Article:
A third of UK workers in a new survey fear they will lose their competitive edge if they disconnect from their inbox for 30 minutes or less, and 20pc felt in danger of losing the upper hand over their careers when cut off from email for just five minutes.
Yet all this connectivity doesn’t generate greater productivity, the survey by harmon.ie shows, as a third of employees are interrupted at least every 15 minutes. After each distraction, it can take another 20 minutes to regain focus and return to the task at hand.
The overall impact of digital distraction means employees have trouble completing work (36pc), suffer from information overload (22pc) and as a result fail to think creatively (22pc).
And communication devices and social media are leading to a new era of rudeness in the workplace, it appears.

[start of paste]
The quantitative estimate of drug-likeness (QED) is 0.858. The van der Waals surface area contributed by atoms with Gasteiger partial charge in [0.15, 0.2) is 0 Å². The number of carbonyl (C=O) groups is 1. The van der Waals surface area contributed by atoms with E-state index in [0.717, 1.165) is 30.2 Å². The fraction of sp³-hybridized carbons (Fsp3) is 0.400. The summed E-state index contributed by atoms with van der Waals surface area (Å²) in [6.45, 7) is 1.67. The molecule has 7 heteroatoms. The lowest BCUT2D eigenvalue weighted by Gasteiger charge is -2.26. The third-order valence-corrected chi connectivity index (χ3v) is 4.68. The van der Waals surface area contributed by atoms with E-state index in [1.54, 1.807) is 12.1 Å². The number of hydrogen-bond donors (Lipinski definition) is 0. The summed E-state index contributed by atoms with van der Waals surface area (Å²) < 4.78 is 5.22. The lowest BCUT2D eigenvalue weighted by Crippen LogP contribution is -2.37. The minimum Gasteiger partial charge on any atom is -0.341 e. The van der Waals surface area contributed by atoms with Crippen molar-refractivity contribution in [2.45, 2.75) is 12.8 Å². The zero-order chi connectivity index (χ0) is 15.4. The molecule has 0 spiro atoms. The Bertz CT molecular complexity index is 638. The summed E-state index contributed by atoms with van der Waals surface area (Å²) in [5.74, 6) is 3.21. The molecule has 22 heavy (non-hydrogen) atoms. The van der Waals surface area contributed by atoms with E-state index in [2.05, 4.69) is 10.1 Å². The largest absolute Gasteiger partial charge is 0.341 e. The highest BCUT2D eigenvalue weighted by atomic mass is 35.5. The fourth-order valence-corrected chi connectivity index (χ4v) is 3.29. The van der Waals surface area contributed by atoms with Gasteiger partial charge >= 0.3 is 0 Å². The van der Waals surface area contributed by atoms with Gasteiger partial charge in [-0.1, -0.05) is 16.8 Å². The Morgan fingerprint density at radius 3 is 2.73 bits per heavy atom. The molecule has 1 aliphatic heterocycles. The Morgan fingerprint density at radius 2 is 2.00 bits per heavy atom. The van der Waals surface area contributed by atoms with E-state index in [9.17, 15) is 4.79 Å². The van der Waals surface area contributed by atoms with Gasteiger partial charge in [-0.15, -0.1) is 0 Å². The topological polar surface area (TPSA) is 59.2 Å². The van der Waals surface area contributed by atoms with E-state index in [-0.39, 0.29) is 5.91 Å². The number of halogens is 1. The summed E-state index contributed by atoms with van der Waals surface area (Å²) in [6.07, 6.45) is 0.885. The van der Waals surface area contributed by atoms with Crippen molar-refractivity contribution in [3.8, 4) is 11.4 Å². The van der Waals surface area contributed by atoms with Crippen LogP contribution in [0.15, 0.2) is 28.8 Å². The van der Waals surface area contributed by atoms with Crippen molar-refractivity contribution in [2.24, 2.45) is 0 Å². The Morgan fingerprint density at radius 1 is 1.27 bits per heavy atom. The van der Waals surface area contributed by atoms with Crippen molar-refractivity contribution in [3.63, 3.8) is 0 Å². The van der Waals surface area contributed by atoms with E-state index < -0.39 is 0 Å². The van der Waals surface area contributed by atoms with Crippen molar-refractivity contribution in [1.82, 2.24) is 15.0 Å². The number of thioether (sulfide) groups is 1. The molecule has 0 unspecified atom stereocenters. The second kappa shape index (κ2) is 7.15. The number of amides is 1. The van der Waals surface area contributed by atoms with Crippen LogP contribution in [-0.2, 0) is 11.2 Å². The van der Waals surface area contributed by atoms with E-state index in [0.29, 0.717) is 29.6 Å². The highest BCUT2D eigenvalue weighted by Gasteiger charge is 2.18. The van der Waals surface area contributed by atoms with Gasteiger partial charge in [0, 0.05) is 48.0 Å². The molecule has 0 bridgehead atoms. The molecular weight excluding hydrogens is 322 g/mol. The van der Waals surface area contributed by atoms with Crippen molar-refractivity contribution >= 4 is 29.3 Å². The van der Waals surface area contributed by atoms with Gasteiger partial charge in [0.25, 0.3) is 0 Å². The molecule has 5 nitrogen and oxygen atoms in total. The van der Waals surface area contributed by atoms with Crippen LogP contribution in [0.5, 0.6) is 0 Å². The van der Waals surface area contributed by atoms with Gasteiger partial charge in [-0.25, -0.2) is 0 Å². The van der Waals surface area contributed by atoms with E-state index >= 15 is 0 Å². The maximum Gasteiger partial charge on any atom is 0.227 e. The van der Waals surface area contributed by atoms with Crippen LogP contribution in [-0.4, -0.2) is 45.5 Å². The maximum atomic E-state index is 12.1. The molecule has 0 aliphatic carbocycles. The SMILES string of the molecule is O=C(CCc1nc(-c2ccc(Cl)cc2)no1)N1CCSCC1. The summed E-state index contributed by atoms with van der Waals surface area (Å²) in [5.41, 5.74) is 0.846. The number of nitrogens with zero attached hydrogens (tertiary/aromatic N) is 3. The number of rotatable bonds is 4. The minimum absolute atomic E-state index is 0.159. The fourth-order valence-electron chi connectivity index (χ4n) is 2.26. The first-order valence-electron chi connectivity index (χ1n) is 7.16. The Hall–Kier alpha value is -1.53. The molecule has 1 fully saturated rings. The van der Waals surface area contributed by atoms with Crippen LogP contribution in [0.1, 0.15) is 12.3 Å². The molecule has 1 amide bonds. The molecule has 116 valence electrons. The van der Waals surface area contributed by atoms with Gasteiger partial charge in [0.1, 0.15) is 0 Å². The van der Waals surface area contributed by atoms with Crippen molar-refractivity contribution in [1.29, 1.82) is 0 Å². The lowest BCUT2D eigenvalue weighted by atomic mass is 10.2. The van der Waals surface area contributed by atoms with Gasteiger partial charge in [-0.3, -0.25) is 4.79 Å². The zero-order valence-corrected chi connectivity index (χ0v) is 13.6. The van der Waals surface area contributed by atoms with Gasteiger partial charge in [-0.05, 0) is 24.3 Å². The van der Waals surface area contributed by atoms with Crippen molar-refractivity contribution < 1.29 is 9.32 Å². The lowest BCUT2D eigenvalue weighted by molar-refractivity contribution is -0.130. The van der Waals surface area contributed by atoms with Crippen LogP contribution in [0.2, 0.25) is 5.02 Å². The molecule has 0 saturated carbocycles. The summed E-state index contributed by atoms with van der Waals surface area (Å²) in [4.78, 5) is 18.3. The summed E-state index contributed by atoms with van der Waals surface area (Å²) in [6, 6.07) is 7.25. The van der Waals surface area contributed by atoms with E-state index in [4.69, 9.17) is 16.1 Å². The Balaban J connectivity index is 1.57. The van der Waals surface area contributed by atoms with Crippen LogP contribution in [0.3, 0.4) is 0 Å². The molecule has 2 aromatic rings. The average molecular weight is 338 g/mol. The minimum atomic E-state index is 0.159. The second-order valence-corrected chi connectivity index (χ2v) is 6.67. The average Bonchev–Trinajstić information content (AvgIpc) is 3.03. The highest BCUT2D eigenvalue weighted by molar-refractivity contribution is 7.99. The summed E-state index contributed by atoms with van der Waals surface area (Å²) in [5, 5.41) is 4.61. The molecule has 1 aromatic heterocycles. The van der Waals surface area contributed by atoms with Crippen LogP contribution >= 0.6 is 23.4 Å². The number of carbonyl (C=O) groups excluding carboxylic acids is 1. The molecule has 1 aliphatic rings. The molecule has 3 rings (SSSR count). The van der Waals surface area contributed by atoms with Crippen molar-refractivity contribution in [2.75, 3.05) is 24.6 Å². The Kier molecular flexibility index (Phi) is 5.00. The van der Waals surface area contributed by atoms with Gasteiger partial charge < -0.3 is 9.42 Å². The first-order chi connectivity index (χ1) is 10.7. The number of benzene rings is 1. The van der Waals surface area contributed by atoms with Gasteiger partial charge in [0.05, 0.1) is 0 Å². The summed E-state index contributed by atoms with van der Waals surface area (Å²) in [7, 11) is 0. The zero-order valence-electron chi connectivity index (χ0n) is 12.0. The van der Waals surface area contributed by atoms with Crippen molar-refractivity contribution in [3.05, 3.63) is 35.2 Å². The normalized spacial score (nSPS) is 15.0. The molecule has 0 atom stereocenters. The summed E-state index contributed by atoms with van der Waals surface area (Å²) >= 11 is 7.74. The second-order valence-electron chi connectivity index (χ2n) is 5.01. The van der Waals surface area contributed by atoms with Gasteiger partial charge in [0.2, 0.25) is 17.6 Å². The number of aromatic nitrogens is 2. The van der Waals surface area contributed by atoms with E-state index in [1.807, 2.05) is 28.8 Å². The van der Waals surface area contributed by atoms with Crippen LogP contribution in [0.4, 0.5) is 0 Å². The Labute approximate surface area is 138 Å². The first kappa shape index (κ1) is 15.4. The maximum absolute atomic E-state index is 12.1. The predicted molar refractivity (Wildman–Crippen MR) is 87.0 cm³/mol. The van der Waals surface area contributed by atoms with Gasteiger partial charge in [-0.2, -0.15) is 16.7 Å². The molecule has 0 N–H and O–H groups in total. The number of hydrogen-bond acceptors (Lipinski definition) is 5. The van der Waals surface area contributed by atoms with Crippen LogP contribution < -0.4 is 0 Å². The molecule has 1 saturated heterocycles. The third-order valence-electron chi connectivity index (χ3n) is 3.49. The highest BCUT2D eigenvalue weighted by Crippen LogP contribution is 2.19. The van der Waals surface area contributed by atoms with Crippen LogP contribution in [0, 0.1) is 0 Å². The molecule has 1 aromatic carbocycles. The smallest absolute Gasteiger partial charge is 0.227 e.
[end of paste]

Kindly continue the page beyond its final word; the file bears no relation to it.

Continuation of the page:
During face-to-face meetings, 41pc of respondents admit to being glued to their communication devices, with the figure rising to 70pc during virtual meetings and webcasts.
The survey shows that 31pc of respondents interrupt face-to-face meetings to answer their mobile phones – however 40pc of these individuals agree it’s rude to do this.
Nearly one-fifth of people in the survey willingly defy their superiors and stay connected when they’ve been explicitly told to disconnect.
Double standards in the workplace
“It would appear that we have a classic case of double standards in the workplace, with 82pc complaining about other peoples’ tendencies to disrupt proceedings by answering a mobile phone, tweeting, sending an instant message, responding to emails or even just updating their social status – which incidentally 9pc of our sample confessed they did,” said David Lavenda, vice-president of product strategy at harmon.ie.
“Yet, rather ironically, 70pc of those that rudely interrupt meetings themselves would be offended if someone did the same thing to them. Clearly, the perceived pressure to stay connected has led many people to neglect their manners.”